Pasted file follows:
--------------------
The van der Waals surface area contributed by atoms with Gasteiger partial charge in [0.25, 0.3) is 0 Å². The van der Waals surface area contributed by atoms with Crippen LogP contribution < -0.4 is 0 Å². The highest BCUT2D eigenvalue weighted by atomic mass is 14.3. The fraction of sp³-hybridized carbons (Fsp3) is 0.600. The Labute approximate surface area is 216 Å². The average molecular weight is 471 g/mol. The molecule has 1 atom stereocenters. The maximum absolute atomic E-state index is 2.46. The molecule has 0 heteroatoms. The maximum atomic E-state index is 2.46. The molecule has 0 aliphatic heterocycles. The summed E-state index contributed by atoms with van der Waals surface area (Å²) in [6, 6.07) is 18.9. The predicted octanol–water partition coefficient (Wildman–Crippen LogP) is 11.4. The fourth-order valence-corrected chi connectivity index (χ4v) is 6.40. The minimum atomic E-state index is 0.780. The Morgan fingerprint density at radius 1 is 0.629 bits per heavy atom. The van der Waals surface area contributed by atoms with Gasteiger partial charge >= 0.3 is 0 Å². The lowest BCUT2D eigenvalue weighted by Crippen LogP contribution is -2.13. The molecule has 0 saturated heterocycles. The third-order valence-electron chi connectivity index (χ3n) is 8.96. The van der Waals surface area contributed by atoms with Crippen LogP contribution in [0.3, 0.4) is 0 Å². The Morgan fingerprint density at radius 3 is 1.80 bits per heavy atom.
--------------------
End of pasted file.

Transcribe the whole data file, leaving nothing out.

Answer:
The van der Waals surface area contributed by atoms with Gasteiger partial charge in [0.25, 0.3) is 0 Å². The van der Waals surface area contributed by atoms with Crippen LogP contribution < -0.4 is 0 Å². The highest BCUT2D eigenvalue weighted by atomic mass is 14.3. The fraction of sp³-hybridized carbons (Fsp3) is 0.600. The Labute approximate surface area is 216 Å². The average molecular weight is 471 g/mol. The molecule has 1 atom stereocenters. The maximum absolute atomic E-state index is 2.46. The molecule has 0 heteroatoms. The maximum atomic E-state index is 2.46. The molecule has 0 aliphatic heterocycles. The summed E-state index contributed by atoms with van der Waals surface area (Å²) in [6, 6.07) is 18.9. The predicted octanol–water partition coefficient (Wildman–Crippen LogP) is 11.4. The fourth-order valence-corrected chi connectivity index (χ4v) is 6.40. The minimum atomic E-state index is 0.780. The Morgan fingerprint density at radius 1 is 0.629 bits per heavy atom. The van der Waals surface area contributed by atoms with Gasteiger partial charge >= 0.3 is 0 Å². The lowest BCUT2D eigenvalue weighted by Crippen LogP contribution is -2.13. The molecule has 0 saturated heterocycles. The third-order valence-electron chi connectivity index (χ3n) is 8.96. The van der Waals surface area contributed by atoms with Crippen LogP contribution in [0.3, 0.4) is 0 Å². The Morgan fingerprint density at radius 3 is 1.80 bits per heavy atom.